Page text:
Reducing your garden’s carbon footprint

Climate change is increasingly becoming a global concern, with many individuals and families looking for ways to lower their carbon footprint and do their bit for the environment. As such, more people are turning to grow their own produce, as store bought produce has a high carbon footprint due to transportation, deforestation used to clear space for farms, and mass use of harmful pesticides and fertilisers.

Whilst growing your own produce does help to reduce your carbon footprint, there are certain ways to reduce your garden’s carbon footprint even further, making your home grown fruit and vegetables even more guilt free. Using just one of these methods will help to lower the emissions your garden produces (although the more you use the better!).

Use peat free compost

Peatlands and peat bogs act as a natural carbon sink, absorbing CO2 from the atmosphere and storing it within the peat. When this peat is taken away and used in compost, the earth’s ability to absorb greenhouse gases like carbon dioxide is cut, meaning carbon dioxide stays in the atmosphere and contributes to global warming.

Avoid synthetic fertilisers

Synthetic fertilisers contain nitrogen which has been produced by converting methane from natural gas into hydrogen. This method also produces and releases carbon dioxide into the atmosphere, making it a counterintuitive way to reduce your carbon footprint. Manure is no better as it produces methane, another greenhouse gas. Stick to natural fertilisers you can find at home, such as egg shells and coffee rinds, or start your own compost.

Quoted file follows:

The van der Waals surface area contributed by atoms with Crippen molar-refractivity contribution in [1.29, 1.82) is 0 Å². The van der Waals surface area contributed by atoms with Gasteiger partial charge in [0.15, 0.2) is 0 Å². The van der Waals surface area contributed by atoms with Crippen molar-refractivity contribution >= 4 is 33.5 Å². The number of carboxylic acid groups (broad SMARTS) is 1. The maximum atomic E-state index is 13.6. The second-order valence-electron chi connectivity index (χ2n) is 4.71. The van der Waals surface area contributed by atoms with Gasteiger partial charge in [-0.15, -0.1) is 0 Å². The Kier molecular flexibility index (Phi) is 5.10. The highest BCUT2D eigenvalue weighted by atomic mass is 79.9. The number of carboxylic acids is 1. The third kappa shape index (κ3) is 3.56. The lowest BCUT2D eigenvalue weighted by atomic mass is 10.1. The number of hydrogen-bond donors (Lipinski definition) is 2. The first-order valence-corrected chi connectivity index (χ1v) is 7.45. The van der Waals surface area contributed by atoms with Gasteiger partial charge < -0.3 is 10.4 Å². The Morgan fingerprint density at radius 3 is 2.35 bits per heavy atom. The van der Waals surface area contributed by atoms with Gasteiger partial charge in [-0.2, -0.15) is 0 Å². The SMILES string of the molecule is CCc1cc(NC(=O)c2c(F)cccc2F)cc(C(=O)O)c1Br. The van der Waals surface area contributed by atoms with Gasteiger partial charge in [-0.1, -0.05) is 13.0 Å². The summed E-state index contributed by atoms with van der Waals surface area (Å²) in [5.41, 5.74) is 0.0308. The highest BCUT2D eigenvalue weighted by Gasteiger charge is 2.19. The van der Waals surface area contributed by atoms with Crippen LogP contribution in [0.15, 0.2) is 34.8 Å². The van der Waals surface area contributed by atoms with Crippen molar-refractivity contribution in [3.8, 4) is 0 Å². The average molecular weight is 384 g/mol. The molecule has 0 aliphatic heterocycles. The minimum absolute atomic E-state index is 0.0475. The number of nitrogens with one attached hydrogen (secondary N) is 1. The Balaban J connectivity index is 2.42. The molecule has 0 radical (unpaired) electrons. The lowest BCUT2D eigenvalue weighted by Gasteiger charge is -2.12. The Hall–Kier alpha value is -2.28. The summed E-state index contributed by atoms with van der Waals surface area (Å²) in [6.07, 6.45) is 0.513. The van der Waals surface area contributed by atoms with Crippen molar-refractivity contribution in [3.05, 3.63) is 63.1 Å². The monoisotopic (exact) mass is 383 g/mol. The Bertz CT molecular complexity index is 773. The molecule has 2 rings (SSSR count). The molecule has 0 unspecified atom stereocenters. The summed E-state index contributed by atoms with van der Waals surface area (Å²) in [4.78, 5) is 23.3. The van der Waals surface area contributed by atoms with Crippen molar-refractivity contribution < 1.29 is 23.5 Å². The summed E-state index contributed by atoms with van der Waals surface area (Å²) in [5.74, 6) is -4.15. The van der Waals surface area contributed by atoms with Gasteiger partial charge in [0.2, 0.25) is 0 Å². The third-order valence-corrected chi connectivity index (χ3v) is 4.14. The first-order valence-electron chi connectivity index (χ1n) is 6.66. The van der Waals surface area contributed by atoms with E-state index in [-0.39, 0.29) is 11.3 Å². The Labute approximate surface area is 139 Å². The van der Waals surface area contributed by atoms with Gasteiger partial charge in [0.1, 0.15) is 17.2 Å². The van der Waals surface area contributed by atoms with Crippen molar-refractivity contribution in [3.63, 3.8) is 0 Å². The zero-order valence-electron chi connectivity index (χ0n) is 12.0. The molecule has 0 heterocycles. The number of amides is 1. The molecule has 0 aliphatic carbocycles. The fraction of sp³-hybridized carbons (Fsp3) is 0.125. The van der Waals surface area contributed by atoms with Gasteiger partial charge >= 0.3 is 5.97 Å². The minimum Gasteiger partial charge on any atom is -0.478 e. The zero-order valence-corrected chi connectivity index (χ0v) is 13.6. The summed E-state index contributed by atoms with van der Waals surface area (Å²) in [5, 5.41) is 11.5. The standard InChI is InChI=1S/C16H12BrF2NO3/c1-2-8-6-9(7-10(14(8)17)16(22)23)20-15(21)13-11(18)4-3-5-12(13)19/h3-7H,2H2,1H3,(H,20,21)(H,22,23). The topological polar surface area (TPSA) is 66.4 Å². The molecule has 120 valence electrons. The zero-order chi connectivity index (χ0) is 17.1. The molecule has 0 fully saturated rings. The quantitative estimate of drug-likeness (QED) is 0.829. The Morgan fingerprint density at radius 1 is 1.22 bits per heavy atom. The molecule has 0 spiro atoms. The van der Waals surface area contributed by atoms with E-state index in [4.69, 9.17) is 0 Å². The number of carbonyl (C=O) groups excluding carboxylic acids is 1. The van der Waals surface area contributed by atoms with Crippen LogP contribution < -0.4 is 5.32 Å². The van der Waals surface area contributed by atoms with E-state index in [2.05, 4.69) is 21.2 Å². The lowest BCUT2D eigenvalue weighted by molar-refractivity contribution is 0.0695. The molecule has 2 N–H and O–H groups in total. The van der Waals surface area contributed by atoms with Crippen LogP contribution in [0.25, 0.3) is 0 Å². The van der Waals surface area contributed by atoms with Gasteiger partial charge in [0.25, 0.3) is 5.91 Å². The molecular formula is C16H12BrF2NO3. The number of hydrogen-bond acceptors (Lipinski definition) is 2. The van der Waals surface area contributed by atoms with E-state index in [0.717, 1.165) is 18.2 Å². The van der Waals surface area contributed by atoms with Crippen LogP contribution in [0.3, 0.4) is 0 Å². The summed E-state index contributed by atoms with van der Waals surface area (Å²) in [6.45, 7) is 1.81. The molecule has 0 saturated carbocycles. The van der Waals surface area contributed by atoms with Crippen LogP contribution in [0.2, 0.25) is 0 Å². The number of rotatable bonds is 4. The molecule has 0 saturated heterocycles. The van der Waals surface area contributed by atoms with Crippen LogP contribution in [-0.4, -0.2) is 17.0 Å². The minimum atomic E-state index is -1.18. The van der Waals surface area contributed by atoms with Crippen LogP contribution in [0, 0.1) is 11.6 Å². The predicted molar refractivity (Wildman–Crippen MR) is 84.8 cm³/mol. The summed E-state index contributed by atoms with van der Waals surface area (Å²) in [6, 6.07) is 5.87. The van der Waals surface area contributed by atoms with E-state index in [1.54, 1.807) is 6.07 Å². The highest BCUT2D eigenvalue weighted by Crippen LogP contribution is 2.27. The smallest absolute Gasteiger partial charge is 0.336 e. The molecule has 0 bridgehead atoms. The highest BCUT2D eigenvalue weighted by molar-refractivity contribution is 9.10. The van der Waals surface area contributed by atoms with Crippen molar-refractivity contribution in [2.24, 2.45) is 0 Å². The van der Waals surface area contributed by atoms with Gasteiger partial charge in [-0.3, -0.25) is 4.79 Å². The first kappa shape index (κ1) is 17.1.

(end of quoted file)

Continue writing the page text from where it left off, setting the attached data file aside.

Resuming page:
Use compost to heat your greenhouse

When done properly, a compost bin can put out up to 100°F (37°C), making it an effective way to heat your greenhouse without relying on electric heaters. Making your own compost also reduces the amount of food waste you produce and send to landfills, and lessens your need to use synthetic fertilisers or compost containing peat.

Start seedlings indoors

Seedlings grow better with access to light and heat. While this can be given to them in a heated greenhouse, it is more energy efficient to start them off in a warm room with plenty of light available, particularly in winter. These can then be transported into the greenhouse when the weather warms up, and in the garden once they’re hardy enough.

Use rain water to water your plants

While drinking water does not produce a huge amount of greenhouse emissions, there is still enough to warrant not using it for your plants when rain water does just as good a job. Install water butts to collect water from your roof and use this for watering your plants.

Create your own pesticides

Store bought pesticides contain harmful ingredients, many of which do not degrade and instead build up in the food chain. Creating your own environmentally and animal friendly can help to reduce your carbon impact. A mix of water, garlic and cayenne pepper sprayed onto plants will do just as good a job of warding off insects.

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